Music Composition for Beginners 5: Breaking out of CAGED (Part 1)

With our ‘PIRII’ system, you’ll be able to unlock all the basic major and minor chords along the fretboard in a snap.

CAGED guitar
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CAGED is one of the most fundamental guitar theory and technique systems. It lays the groundwork for identifying and playing chords in any key, based on five basic chord shapes. But it isn’t exactly foolproof.

With awkward C, D and G shapes, it can be tough to figure out where to position your fingers should you want to play, say, a G major an octave up from a regular Open G. That’s where our PIRII system comes in.

After this lesson, you’ll be able to:

  • Identify and play CAGED chord shapes anywhere along the neck, without a capo
  • Use a mnemonic device to remember exact finger positions
  • Broaden your arsenal of chord voicings

Knowledge of CAGED is essential, so check out our previous lesson on the system before starting this one. Oh, and because some of these chord shapes require a good stretch of your digits, it helps to go through a few finger exercises, too.

What is PIRII?

Simply put, PIRII is a shortcut for learning the CAGED system. It helps you to quickly identify alternate chord shapes along the neck, which opens up a wide palette of voicings beyond those of your basic open chords.

First, take a look at this diagram:

CAGED PIRII system chart diagram

“CAGED” is an acronym for the five open chord shapes: C, A, G, E and D. And “PIRII” stands for “Pinky, Index, Ring, Index, Index”, which refer to the finger that’s meant to hold the root note of your desired chord. Added to that are the digits “5,” “6” and “4”. These refer to strings: “6” is your low E string and “5” is your A string.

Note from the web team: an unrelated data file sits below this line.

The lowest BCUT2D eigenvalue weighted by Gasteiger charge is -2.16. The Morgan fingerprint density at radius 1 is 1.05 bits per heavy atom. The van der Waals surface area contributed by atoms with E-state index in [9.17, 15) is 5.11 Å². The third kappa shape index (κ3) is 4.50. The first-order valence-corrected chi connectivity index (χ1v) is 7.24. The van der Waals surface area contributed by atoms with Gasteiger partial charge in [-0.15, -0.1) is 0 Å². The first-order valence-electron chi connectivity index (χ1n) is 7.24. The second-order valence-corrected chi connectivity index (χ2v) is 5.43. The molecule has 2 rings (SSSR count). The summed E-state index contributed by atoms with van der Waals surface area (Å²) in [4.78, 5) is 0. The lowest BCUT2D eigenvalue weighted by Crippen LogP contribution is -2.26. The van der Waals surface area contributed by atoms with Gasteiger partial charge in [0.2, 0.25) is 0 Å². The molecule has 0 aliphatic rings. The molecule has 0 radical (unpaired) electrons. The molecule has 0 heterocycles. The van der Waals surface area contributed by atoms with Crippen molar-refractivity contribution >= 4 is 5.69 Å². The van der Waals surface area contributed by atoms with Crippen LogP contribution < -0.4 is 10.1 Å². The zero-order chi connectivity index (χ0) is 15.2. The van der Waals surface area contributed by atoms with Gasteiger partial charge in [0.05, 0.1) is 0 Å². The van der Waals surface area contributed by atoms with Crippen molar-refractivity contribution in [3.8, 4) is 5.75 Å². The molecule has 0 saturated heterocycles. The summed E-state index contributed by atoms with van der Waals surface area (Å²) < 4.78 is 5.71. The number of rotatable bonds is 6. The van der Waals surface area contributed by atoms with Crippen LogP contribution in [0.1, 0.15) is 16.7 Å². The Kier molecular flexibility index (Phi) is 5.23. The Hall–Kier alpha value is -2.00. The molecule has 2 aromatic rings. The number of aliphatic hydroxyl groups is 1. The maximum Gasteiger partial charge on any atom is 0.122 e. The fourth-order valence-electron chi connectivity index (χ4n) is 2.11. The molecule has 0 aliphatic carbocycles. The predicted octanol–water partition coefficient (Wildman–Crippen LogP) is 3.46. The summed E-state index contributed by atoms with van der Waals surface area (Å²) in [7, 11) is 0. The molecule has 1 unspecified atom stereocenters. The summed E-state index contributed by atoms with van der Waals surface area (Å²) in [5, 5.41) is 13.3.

So how do they all come together?

Easy. When you’re using CAGED to form new chords, first choose an open chord shape. In that shape’s column, the respective fingers and strings correspond to the location of the root note of your desired chord.

For example, you want to play an E major chord in the C position. A glance at the “C” column brings up “Pinky” and “5”. That means you need to use your pinky to hold down the E root note on the fifth string. Which is on the seventh fret. With that ‘PIRII’ finger in place, it’s much easier to position your ring and middle fingers into the familiar Open C shape.

Now, you’re left with a ‘free’ index finger. Since a basic C major has open strings (G and E), you’ll need to use that index finger to barre the fret where those open strings—or the guitar nut – should be in this new position. So fret zero in an Open C becomes the fourth fret in this case. Barre that fret, and you have a C-shaped E major.

Using PIRII not only yields you a new E major chord shape to fool around with. As you’re higher up the neck, the chord sounds brighter – all the better to play arpeggios with – and you can now slide from a C major to an E major since your fingers are holding down the same shape.

You do, however, have to familiarise yourself with a different way of playing your chords. As your index finger becomes a capo substitute, you have to practice playing the Open C major, Open G major and Open D major with your index finger ‘free’. Those are the toughest shapes to master without having that key finger to anchor you.

Major chords with PIRII

We mentioned that with PIRII, you can slide from one chord to another. Here, we take a closer look at that and show you how it works for all the CAGED positions, starting with the C.

And to make things more recognizable, we’ve started each clip with the ‘normal’ way of playing chords before shifting to the ‘CAGED’ way and sliding up to the second chord. We’ve also added a chord diagram on the bottom-right corner of each clip; the white dot indicates the position of the ‘PIRII finger’ and, hence, the root note of the chord.

C shape: Open C major to F major

Start with a C major chord in the classic open position. Take a look at the PIRII diagram, and it shows you “Pinky” and “5”: So your little finger holds down the F root note on the A string, which is on the eighth fret, while your index finger barres the fifth fret to replace the guitar nut. Your other fingers are in the standard Open C position, just many frets higher.